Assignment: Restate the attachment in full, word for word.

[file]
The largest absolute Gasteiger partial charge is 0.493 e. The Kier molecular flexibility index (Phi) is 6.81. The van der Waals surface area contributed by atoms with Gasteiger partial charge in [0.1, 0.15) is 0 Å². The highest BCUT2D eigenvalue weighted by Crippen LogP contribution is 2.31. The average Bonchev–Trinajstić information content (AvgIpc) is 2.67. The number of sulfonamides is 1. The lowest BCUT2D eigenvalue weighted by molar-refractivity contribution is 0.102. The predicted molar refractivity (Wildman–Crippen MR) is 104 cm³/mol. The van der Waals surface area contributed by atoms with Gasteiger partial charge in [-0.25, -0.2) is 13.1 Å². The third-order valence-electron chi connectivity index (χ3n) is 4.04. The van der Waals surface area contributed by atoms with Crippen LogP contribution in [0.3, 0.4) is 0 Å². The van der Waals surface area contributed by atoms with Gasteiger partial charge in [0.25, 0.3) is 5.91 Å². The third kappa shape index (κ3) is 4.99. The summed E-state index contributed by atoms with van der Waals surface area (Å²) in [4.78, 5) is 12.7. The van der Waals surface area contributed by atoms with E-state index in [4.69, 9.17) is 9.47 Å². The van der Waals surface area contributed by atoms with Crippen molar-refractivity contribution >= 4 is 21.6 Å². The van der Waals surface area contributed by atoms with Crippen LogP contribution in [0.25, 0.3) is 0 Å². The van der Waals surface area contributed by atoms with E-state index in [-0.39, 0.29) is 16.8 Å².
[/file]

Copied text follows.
The largest absolute Gasteiger partial charge is 0.493 e. The Kier molecular flexibility index (Phi) is 6.81. The van der Waals surface area contributed by atoms with Gasteiger partial charge in [0.1, 0.15) is 0 Å². The highest BCUT2D eigenvalue weighted by Crippen LogP contribution is 2.31. The average Bonchev–Trinajstić information content (AvgIpc) is 2.67. The number of sulfonamides is 1. The lowest BCUT2D eigenvalue weighted by molar-refractivity contribution is 0.102. The predicted molar refractivity (Wildman–Crippen MR) is 104 cm³/mol. The van der Waals surface area contributed by atoms with Gasteiger partial charge in [-0.25, -0.2) is 13.1 Å². The third-order valence-electron chi connectivity index (χ3n) is 4.04. The van der Waals surface area contributed by atoms with Crippen LogP contribution in [0.3, 0.4) is 0 Å². The van der Waals surface area contributed by atoms with Gasteiger partial charge in [0.25, 0.3) is 5.91 Å². The third kappa shape index (κ3) is 4.99. The summed E-state index contributed by atoms with van der Waals surface area (Å²) in [4.78, 5) is 12.7. The van der Waals surface area contributed by atoms with E-state index in [4.69, 9.17) is 9.47 Å². The van der Waals surface area contributed by atoms with Crippen molar-refractivity contribution >= 4 is 21.6 Å². The van der Waals surface area contributed by atoms with Crippen LogP contribution in [0.25, 0.3) is 0 Å². The van der Waals surface area contributed by atoms with E-state index in [-0.39, 0.29) is 16.8 Å².